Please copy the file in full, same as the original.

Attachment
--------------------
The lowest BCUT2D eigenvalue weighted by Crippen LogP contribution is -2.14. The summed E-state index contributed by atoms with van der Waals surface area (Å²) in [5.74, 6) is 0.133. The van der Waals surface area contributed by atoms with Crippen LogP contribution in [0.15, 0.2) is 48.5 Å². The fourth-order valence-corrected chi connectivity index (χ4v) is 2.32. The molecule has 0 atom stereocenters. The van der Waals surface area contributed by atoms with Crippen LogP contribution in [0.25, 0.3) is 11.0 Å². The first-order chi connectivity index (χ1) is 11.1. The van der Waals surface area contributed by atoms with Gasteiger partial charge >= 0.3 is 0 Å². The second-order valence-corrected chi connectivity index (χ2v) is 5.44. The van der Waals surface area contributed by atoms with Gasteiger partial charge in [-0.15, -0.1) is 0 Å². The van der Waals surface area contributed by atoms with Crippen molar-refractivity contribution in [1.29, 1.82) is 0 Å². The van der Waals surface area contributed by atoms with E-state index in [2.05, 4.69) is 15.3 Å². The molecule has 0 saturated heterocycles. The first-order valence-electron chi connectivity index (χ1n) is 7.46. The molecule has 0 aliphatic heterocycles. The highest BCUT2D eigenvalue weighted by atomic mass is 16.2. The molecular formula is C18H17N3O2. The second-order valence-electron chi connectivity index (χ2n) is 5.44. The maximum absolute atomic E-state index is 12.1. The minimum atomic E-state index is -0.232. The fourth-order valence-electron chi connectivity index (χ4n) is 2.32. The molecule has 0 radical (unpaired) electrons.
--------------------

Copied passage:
The lowest BCUT2D eigenvalue weighted by Crippen LogP contribution is -2.14. The summed E-state index contributed by atoms with van der Waals surface area (Å²) in [5.74, 6) is 0.133. The van der Waals surface area contributed by atoms with Crippen LogP contribution in [0.15, 0.2) is 48.5 Å². The fourth-order valence-corrected chi connectivity index (χ4v) is 2.32. The molecule has 0 atom stereocenters. The van der Waals surface area contributed by atoms with Crippen LogP contribution in [0.25, 0.3) is 11.0 Å². The first-order chi connectivity index (χ1) is 11.1. The van der Waals surface area contributed by atoms with Gasteiger partial charge >= 0.3 is 0 Å². The second-order valence-corrected chi connectivity index (χ2v) is 5.44. The van der Waals surface area contributed by atoms with Gasteiger partial charge in [-0.15, -0.1) is 0 Å². The van der Waals surface area contributed by atoms with Crippen molar-refractivity contribution in [1.29, 1.82) is 0 Å². The van der Waals surface area contributed by atoms with E-state index in [2.05, 4.69) is 15.3 Å². The molecule has 0 saturated heterocycles. The first-order valence-electron chi connectivity index (χ1n) is 7.46. The molecule has 0 aliphatic heterocycles. The highest BCUT2D eigenvalue weighted by atomic mass is 16.2. The molecular formula is C18H17N3O2. The second-order valence-electron chi connectivity index (χ2n) is 5.44. The maximum absolute atomic E-state index is 12.1. The minimum atomic E-state index is -0.232. The fourth-order valence-electron chi connectivity index (χ4n) is 2.32. The molecule has 0 radical (unpaired) electrons.